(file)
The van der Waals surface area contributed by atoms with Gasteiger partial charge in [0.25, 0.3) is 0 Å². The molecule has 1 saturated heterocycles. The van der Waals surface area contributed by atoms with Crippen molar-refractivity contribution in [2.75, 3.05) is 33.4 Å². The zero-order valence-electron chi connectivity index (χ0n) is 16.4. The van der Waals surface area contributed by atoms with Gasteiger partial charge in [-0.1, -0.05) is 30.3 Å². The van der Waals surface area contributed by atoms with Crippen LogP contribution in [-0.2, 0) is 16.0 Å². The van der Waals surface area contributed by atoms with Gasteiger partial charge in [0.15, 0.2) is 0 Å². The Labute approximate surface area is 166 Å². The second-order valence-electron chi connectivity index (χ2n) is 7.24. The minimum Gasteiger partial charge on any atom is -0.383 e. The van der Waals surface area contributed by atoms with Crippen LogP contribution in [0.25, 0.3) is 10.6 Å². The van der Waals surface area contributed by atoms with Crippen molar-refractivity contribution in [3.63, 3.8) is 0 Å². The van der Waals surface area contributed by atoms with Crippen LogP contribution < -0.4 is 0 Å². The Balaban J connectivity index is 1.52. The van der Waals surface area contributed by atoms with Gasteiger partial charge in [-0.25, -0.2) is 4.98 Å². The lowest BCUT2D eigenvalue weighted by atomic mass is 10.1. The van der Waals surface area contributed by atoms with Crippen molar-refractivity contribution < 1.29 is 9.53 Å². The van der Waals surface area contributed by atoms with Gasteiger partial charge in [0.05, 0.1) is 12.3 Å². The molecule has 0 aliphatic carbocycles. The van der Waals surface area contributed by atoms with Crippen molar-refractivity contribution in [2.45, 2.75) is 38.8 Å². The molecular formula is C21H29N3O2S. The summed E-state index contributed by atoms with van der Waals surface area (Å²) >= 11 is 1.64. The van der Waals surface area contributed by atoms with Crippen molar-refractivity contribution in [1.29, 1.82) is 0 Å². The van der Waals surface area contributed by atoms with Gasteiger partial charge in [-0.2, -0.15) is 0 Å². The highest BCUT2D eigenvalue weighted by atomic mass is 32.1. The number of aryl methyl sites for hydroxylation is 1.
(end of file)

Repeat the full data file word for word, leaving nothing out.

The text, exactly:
The van der Waals surface area contributed by atoms with Gasteiger partial charge in [0.25, 0.3) is 0 Å². The molecule has 1 saturated heterocycles. The van der Waals surface area contributed by atoms with Crippen molar-refractivity contribution in [2.75, 3.05) is 33.4 Å². The zero-order valence-electron chi connectivity index (χ0n) is 16.4. The van der Waals surface area contributed by atoms with Gasteiger partial charge in [-0.1, -0.05) is 30.3 Å². The van der Waals surface area contributed by atoms with Crippen LogP contribution in [-0.2, 0) is 16.0 Å². The van der Waals surface area contributed by atoms with Gasteiger partial charge in [0.15, 0.2) is 0 Å². The Labute approximate surface area is 166 Å². The second-order valence-electron chi connectivity index (χ2n) is 7.24. The minimum Gasteiger partial charge on any atom is -0.383 e. The van der Waals surface area contributed by atoms with Crippen LogP contribution in [0.25, 0.3) is 10.6 Å². The van der Waals surface area contributed by atoms with Crippen molar-refractivity contribution in [3.63, 3.8) is 0 Å². The van der Waals surface area contributed by atoms with Crippen LogP contribution < -0.4 is 0 Å². The Balaban J connectivity index is 1.52. The van der Waals surface area contributed by atoms with Gasteiger partial charge in [-0.25, -0.2) is 4.98 Å². The lowest BCUT2D eigenvalue weighted by atomic mass is 10.1. The van der Waals surface area contributed by atoms with Crippen molar-refractivity contribution < 1.29 is 9.53 Å². The van der Waals surface area contributed by atoms with Gasteiger partial charge in [0.05, 0.1) is 12.3 Å². The molecule has 0 aliphatic carbocycles. The van der Waals surface area contributed by atoms with Crippen molar-refractivity contribution in [2.45, 2.75) is 38.8 Å². The molecular formula is C21H29N3O2S. The summed E-state index contributed by atoms with van der Waals surface area (Å²) >= 11 is 1.64. The van der Waals surface area contributed by atoms with Crippen molar-refractivity contribution in [1.29, 1.82) is 0 Å². The van der Waals surface area contributed by atoms with Gasteiger partial charge in [-0.2, -0.15) is 0 Å². The highest BCUT2D eigenvalue weighted by atomic mass is 32.1. The number of aryl methyl sites for hydroxylation is 1.